The NHL lockout is now a reality. At this point, we don't know if it will last for weeks or months. For now, the Vancouver Canucks are back home, skating at UBC with their practice jerseys turned inside-out, Roberto Luongo is still a member of the team; so far, none of the Canucks has signed in Europe.
With no new hockey on the horizon, let's climb in the Wayback machine and visit the Canucks around the time of the first NHL lockout, in 1994-95.
This 1990 article, originally published in the Chicago Tribune, captures the key moment when the economic landscape changed for NHL players. Once all salaries were made public, players were able to see where they ranked on their teams' payrolls, and what comparable players were earning.
Though salaries have been public since 1990, older figures are hard to come by. This chart from hockeyzoneplus.com has compiled a few benchmark years from the 1992-93 season up to 2003-04. They feature individual team payrolls as well as league averages. You'll see the Canucks' 92-93 payroll was $8.8 million dollars, but the situation was changing rapidly.
After playing the 93-94 season without a Collective Bargaining Agreement, NHL owners locked out players with the goal of introducing a salary cap. The lockout lasted from Oct. 1, 1994 to Jan. 13, 1995, a total of 104 days. The owners eventually abandoned the salary cap to reach a settlement but were able to institute a rookie cap and stronger free agency restrictions.
From 1988 to 1997, the Vancouver Canucks were owned by Arthur Griffiths, who took over the team from his father Frank after his retirement.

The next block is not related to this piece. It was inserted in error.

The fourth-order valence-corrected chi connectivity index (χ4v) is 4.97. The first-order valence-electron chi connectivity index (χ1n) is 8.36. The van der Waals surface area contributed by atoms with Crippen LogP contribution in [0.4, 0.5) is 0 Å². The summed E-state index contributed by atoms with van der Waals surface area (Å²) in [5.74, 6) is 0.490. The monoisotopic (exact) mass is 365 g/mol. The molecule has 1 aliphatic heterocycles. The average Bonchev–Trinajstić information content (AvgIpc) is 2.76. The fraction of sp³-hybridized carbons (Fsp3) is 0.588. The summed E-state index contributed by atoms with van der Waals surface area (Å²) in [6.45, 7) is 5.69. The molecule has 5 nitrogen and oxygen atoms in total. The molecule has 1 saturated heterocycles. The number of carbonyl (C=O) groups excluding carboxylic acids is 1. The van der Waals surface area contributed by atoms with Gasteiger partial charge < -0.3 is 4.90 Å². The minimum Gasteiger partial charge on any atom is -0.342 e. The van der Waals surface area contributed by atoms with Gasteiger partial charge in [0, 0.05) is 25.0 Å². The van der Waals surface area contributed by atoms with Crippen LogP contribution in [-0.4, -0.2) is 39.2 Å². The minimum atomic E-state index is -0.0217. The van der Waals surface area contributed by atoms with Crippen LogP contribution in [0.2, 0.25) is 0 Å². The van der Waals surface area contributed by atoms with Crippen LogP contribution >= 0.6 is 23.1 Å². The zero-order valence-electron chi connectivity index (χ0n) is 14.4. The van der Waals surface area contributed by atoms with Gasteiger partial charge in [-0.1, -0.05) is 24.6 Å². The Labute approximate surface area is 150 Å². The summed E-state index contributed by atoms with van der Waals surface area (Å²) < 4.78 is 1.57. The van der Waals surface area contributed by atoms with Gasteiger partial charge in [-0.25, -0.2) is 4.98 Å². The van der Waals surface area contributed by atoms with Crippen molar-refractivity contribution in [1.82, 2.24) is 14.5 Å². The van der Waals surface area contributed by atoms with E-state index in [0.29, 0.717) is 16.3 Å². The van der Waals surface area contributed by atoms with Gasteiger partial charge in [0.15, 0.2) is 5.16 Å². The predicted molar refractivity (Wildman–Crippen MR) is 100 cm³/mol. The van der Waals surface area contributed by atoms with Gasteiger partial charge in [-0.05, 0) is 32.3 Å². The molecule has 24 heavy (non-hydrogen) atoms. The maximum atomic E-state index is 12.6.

The Canucks were enjoying one of their strongest periods in franchise history before the lockout. After a long stretch of mediocrity augmented by one flukey Stanley Cup Final appearance in 1982, the Canucks of the early '90s boasted several true all-stars for the first time, like captain Trevor Linden, net-minder Kirk McLean, and the Russian Rocket, Pavel Bure.
In '91-92, they won their division. Then in '92-93, they broke 100 points for the first time in franchise history. The year before the lockout, Petr Nedved's contract holdout dominated the headlines and their record backslid to 41-40-3 with 85 points in 84 games.
Nedved was signed to a three-year, $4.05 million deal by St. Louis in March 1994 (per si.com), and the Canucks eventually received Jeff Brown, Bret Hedican and Nathan Lafayette as compensation. With those three players in the fold, the Canucks went on a storybook run in the playoffs, eventually falling to the New York Rangers in Game 7 of the Stanley Cup Finals.
Local fans were devastated when the lockout interrupted the greatest period of hockey prosperity in the city's history.
Once play resumed in January 1995, the magic was gone. The Canucks' regular season record was a mediocre 18-18-12 with 48 points in 48 games. They were swept 4-0 by Chicago in the second round of the playoffs, ending their tenure at the Pacific Coliseum on a losing note.
The Canucks moved into GM Place (now Rogers Arena) the following season, but by 1997, they were out of the playoff picture entirely. Kirk McLean and Trevor Linden were traded in early '98, and Pavel Bure's demands for a trade hung over the team until he was eventually moved in 1999.
All the on-ice futility was not for lack of trying—or money. A flashy $20-million signing of Mark Messier in 1997 didn't earn the Canucks even one playoff game, and by the 1998-99 season their payroll had risen to $34 million, well above the league average of $29.8 million.
Things started looking up during the "West Coast Express" years of the early 2000s. But just when things were starting to go right, another lockout intervened.
I'll look at the lost season of 2004-05 in my next article. If you have any great memories of the Canucks from the '90s, feel free to share them in the comments section below.
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